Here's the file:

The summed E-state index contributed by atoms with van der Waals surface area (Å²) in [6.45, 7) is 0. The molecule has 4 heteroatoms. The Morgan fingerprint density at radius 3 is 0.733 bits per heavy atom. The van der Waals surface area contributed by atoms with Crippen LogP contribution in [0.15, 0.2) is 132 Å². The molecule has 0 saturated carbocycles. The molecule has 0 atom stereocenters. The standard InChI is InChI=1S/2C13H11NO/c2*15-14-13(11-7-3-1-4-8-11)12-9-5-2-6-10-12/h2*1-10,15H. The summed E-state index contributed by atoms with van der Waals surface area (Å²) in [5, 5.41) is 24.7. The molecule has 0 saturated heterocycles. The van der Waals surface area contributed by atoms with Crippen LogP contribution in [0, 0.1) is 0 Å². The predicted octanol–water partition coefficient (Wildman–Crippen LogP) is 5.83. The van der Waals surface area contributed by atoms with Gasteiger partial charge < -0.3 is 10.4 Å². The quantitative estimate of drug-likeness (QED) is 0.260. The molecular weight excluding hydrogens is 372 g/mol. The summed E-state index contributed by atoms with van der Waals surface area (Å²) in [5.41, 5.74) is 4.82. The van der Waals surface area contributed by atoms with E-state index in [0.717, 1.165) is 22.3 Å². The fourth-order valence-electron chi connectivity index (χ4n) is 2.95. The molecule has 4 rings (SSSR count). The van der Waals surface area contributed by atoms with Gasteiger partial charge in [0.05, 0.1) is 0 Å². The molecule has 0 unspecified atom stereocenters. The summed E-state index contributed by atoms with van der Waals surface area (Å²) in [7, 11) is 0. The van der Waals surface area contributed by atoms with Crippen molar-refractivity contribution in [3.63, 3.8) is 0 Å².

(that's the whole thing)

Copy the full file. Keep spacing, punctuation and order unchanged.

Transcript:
The summed E-state index contributed by atoms with van der Waals surface area (Å²) in [6.45, 7) is 0. The molecule has 4 heteroatoms. The Morgan fingerprint density at radius 3 is 0.733 bits per heavy atom. The van der Waals surface area contributed by atoms with Crippen LogP contribution in [0.15, 0.2) is 132 Å². The molecule has 0 saturated carbocycles. The molecule has 0 atom stereocenters. The standard InChI is InChI=1S/2C13H11NO/c2*15-14-13(11-7-3-1-4-8-11)12-9-5-2-6-10-12/h2*1-10,15H. The summed E-state index contributed by atoms with van der Waals surface area (Å²) in [5, 5.41) is 24.7. The molecule has 0 saturated heterocycles. The van der Waals surface area contributed by atoms with Crippen LogP contribution in [0, 0.1) is 0 Å². The predicted octanol–water partition coefficient (Wildman–Crippen LogP) is 5.83. The van der Waals surface area contributed by atoms with Gasteiger partial charge < -0.3 is 10.4 Å². The quantitative estimate of drug-likeness (QED) is 0.260. The molecular weight excluding hydrogens is 372 g/mol. The summed E-state index contributed by atoms with van der Waals surface area (Å²) in [5.41, 5.74) is 4.82. The van der Waals surface area contributed by atoms with E-state index in [0.717, 1.165) is 22.3 Å². The fourth-order valence-electron chi connectivity index (χ4n) is 2.95. The molecule has 4 rings (SSSR count). The van der Waals surface area contributed by atoms with Gasteiger partial charge in [0.05, 0.1) is 0 Å². The molecule has 0 unspecified atom stereocenters. The summed E-state index contributed by atoms with van der Waals surface area (Å²) in [7, 11) is 0. The van der Waals surface area contributed by atoms with Crippen molar-refractivity contribution in [3.63, 3.8) is 0 Å².